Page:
ANCHORAGE - Residential housing prices are softening in some areas of the state and home building has slowed. But the underlying housing market is sound, according to the head of Alaska Housing Finance Corp.
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Dan Fauske, AHFC's chief executive, told the state's homebuilders' association Nov. 1 that Alaska has one of the strongest housing markets in the nation because the state's economy is good and the factors that plague the industry elsewhere, such as problems with sub-prime mortgages, aren't big in Alaska.
Despite that, Alaskans are worried about the extensive media coverage of housing problems in the Lower 48, and that is undercutting confidence here.
"Folks want to know if Alaska is heading for another market crises like the one we experienced in the mid-1980s. The answer is no," Fauske told the Alaska HomeBuilders Association at the group's annual meeting. "The 1980s crises was an economic crisis, not a housing crises. Today what we have is a cooling off of the overheated housing market from the past several years. The state's economy is doing just fine."
National statistics show that Alaska's mortgage delinquency rate is well below the national average, he said. In the second quarter of 2007 Alaska's residential mortgage delinquency rate was 3.27 percent. Only seven states have delinquency rates better than Alaska's and 42 states have home mortgage delinquency rates worse than Alaska, Fauske said.
In terms of home foreclosures only three states have fewer foreclosures, as a percentage of total home loans, than Alaska.
"Our state's rate of delinquencies and foreclosures remain within historical norms," Fauske said.
This is a far cry from the sharp recession the state experienced in the mid- to late 1980s, when mortgage delinquency rates were at more than 15 percent, compared to 3.2 percent today. Foreclosures then exceeded 10 percent, Fauske said. Today they are less than one-half of 1 percent, he said.
Problems the Lower 48 is experiencing were aggravated by aggressive lending to borrowers who wouldn't qualify for regular mortgages. This became known as the sub-prime market. Many of these loans also had terms that were too easy, like adjustable interest rates and zero down payments. When many sub-prime borrowers were caught by an upswing in interest payments and couldn't make their payments, foreclosures soared.
Fauske said that Alaska has only 11,000 of 92,000 total mortgages that are considered sub-prime and only 2.7 percent of current mortgages have adjustable interest rates. These are much lower percentages than in other states.
Alaska housing markets are still strong and what illustrates this is that overall lending by AHFC, which funds most of the new home mortgages sold in the state, is up about 17 percent in the July through October period compared with this same four months of 2006.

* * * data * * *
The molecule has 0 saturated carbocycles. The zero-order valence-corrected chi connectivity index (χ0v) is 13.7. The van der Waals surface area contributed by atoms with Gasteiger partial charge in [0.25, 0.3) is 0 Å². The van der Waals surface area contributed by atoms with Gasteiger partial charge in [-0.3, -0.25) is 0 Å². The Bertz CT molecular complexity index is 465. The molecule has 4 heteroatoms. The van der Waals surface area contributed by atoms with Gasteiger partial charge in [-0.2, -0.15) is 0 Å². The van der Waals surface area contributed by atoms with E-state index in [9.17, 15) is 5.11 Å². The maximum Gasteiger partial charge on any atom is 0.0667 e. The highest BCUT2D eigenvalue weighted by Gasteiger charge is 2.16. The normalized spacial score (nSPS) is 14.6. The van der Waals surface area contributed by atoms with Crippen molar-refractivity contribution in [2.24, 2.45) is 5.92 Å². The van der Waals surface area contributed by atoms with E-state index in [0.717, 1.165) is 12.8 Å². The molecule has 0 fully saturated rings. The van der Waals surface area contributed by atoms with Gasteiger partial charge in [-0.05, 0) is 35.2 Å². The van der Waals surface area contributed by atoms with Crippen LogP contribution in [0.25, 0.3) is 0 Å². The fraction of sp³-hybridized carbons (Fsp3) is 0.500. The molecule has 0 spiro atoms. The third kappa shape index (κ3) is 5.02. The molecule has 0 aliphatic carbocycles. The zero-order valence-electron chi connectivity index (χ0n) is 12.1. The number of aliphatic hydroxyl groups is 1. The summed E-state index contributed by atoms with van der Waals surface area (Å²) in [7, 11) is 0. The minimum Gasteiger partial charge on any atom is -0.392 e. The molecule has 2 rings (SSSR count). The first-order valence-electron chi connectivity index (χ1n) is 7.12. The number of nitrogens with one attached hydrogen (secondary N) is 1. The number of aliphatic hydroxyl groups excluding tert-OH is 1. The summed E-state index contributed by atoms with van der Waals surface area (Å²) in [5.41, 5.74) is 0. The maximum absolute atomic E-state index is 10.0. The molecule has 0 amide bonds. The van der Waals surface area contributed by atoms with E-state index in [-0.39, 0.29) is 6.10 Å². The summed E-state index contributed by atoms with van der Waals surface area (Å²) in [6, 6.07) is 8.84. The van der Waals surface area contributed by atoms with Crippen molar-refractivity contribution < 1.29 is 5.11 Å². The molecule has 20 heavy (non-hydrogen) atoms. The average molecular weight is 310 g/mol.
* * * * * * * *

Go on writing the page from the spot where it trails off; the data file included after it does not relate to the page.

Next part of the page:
Housing prices in the Matanuska-Susitna Borough have dipped 4 percent to 5 percent, and the growth in Anchorage home prices has slowed to about 5 percent over last year. But those are adjustments to an overheated market over the past two to three years in both areas, Fauske said.
"We're in a normal slowdown that occurs in the fall, and we're also coming off peaks in the market. Until about a year ago, our state's housing market was chugging along extremely well, too well. In many areas of the state it was a seller's market," he said. "Now more housing units are on the market for sale or rent, they're staying on the market a little longer, and depending on how urgently an owner wants to sell, prices are likely to be adjusted downward.
Bankers may have been less diligent than they arguably should be because they wanted to help their customers. New generations of younger bank officers don't remember the 1980s.
"In those days the only new home that a builder could finance was a pre-sold," Fauske said.
The 1980s Alaska crisis stemmed from a sudden collapse of the price of oil at a time when the Alaska economy was overheated by construction spending of billions of dollars of state funds. When oil prices, and state revenues, dropped suddenly, the sudden loss of state construction dollars in the economy caused large-scale job losses in the construction industry. The ripple effects spread widely through the Southcentral and Interior Alaska economy, causing a loss of population, a spike in foreclosures and a sharp dip in home market values.
Today Alaska's economy is larger and more diversified, Fauske said. The state went through oil price shocks in the early and late 1990s with hardly any effect. There are uncertainties for the economy, such as in federal funding, but Alaska's situation, with robust state oil revenues and strong prices for resource commodities, is much stronger than in the 1980s.
"As comforting as this might be, it is not likely that Alaska will escape scot-free from the economic squeeze being felt across the nation. Like in other states, we'll see adverse consequences of the national housing market, which is shaking the confidence of consumers and the mortgage industry," Fauske said.
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